Social grants reaching citizens countrywide

The South African Social Security Agency (Sassa) engages with citizens via media campaigns and mobile offices built into trucks that drive out to far-flung rural areas.

“Our ongoing outreach programmes are integrated and involve other government departments. The police would for instance assist those who do not have proper legal documents required when applying for grants.

The home affairs department comes along to assist persons who need identity documents, while the health department would assist with immunisation cards.

“SASSA sits down first with community leaders to determine areas of greatest need before deciding where to take the outreach programme to”, said Letsatsi.

“We make an environmental assessment of the area. We work with the local government. Through this bottom-up consultative process, SASSA officials are able able to identify an area, the existing problems for beneficiaries and work out mutually benefiting solutions.”

As from the 4th October SASSA will be rolling out its broadcast campaign throughout the country as part of the broader outreach programme aimed at opening access to services for communities in remote areas. Popular radio stations and one television show will broadcast live from where people live.

This article originally appeared in the Mail & Guardian newspaper as a sponsored feature

These are unprecedented times, and the role of media to tell and record the story of South Africa as it develops is more important than ever. But it comes at a cost. Advertisers are cancelling campaigns, and our live events have come to an abrupt halt. Our income has been slashed.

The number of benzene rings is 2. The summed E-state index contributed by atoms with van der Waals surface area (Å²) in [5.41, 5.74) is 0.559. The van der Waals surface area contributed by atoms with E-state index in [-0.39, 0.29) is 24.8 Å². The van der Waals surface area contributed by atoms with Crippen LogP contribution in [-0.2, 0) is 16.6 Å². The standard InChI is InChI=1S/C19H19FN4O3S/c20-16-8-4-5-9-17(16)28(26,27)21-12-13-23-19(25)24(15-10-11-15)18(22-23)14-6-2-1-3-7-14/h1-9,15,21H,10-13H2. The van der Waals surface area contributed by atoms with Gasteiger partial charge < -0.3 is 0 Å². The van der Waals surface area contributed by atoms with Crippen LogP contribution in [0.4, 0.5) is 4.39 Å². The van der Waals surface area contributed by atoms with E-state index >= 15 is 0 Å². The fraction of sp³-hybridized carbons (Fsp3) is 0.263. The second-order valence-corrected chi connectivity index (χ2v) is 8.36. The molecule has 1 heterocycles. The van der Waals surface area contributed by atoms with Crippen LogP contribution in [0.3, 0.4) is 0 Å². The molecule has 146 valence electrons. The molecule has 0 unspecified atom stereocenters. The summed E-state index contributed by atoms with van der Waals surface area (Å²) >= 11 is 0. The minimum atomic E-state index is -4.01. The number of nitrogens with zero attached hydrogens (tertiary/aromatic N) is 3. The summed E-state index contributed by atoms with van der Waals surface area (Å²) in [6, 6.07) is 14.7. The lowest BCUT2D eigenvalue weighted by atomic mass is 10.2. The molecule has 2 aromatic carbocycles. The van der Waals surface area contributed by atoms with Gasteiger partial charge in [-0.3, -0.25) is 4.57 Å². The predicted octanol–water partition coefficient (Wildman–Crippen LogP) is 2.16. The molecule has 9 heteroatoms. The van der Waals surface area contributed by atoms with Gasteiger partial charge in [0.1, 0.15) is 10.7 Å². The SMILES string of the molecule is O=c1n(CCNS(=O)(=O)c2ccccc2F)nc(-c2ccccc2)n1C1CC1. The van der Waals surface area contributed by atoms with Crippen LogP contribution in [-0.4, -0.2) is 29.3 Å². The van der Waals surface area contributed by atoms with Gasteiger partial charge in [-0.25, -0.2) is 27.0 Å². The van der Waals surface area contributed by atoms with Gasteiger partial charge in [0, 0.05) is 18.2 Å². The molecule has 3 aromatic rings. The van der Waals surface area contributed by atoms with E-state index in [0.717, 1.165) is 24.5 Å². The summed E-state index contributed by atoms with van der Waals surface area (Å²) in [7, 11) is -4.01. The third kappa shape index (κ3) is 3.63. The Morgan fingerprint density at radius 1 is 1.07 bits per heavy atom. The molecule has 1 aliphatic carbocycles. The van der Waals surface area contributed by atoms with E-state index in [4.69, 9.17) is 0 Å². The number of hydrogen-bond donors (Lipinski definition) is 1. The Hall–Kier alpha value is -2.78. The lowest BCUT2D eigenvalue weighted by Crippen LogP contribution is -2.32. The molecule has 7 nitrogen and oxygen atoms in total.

The Mail & Guardian is a proud news publisher with roots stretching back 35 years. We’ve survived thanks to the support of our readers, we will need you to help us get through this.

To help us ensure another 35 future years of fiercely independent journalism, please subscribe.

Sponsored Feature
Guest Author

Judge trashes entire lockdown regime as constitutionally flawed

The high court ruling will delight gatvol South Africans but is unlikely to stand the test of time

The backlogs, denials and future of testing Covid-19

The National Health Laboratory Services finally admitted to a bottleneck last week, after denying there were any issues since April. According to the service, the backlog of 80 000 tests started in the first week of May

press releases

Loading latest Press Releases…

The best local and international journalism

handpicked and in your inbox every weekday